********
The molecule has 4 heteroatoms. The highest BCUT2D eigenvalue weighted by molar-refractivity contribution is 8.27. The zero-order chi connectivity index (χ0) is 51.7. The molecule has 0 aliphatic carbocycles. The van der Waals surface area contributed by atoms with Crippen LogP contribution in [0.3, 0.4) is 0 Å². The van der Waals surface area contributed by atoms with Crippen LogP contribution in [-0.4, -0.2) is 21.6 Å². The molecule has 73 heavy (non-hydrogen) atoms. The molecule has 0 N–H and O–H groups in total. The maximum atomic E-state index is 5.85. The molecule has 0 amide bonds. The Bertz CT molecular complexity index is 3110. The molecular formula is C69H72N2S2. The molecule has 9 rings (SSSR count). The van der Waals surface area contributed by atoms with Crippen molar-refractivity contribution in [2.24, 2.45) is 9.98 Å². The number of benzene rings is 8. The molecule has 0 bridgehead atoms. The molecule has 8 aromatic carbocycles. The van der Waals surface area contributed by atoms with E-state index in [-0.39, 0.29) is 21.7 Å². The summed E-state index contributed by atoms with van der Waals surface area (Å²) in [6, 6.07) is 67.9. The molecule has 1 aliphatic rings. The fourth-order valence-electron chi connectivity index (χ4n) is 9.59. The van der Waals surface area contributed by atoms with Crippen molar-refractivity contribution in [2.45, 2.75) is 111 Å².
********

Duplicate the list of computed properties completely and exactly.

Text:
The molecule has 4 heteroatoms. The highest BCUT2D eigenvalue weighted by molar-refractivity contribution is 8.27. The zero-order chi connectivity index (χ0) is 51.7. The molecule has 0 aliphatic carbocycles. The van der Waals surface area contributed by atoms with Crippen LogP contribution in [0.3, 0.4) is 0 Å². The van der Waals surface area contributed by atoms with Crippen LogP contribution in [-0.4, -0.2) is 21.6 Å². The molecule has 73 heavy (non-hydrogen) atoms. The molecule has 0 N–H and O–H groups in total. The maximum atomic E-state index is 5.85. The molecule has 0 amide bonds. The Bertz CT molecular complexity index is 3110. The molecular formula is C69H72N2S2. The molecule has 9 rings (SSSR count). The van der Waals surface area contributed by atoms with Crippen molar-refractivity contribution in [2.24, 2.45) is 9.98 Å². The number of benzene rings is 8. The molecule has 0 bridgehead atoms. The molecule has 8 aromatic carbocycles. The van der Waals surface area contributed by atoms with E-state index in [-0.39, 0.29) is 21.7 Å². The summed E-state index contributed by atoms with van der Waals surface area (Å²) in [6, 6.07) is 67.9. The molecule has 1 aliphatic rings. The fourth-order valence-electron chi connectivity index (χ4n) is 9.59. The van der Waals surface area contributed by atoms with Crippen molar-refractivity contribution in [2.45, 2.75) is 111 Å².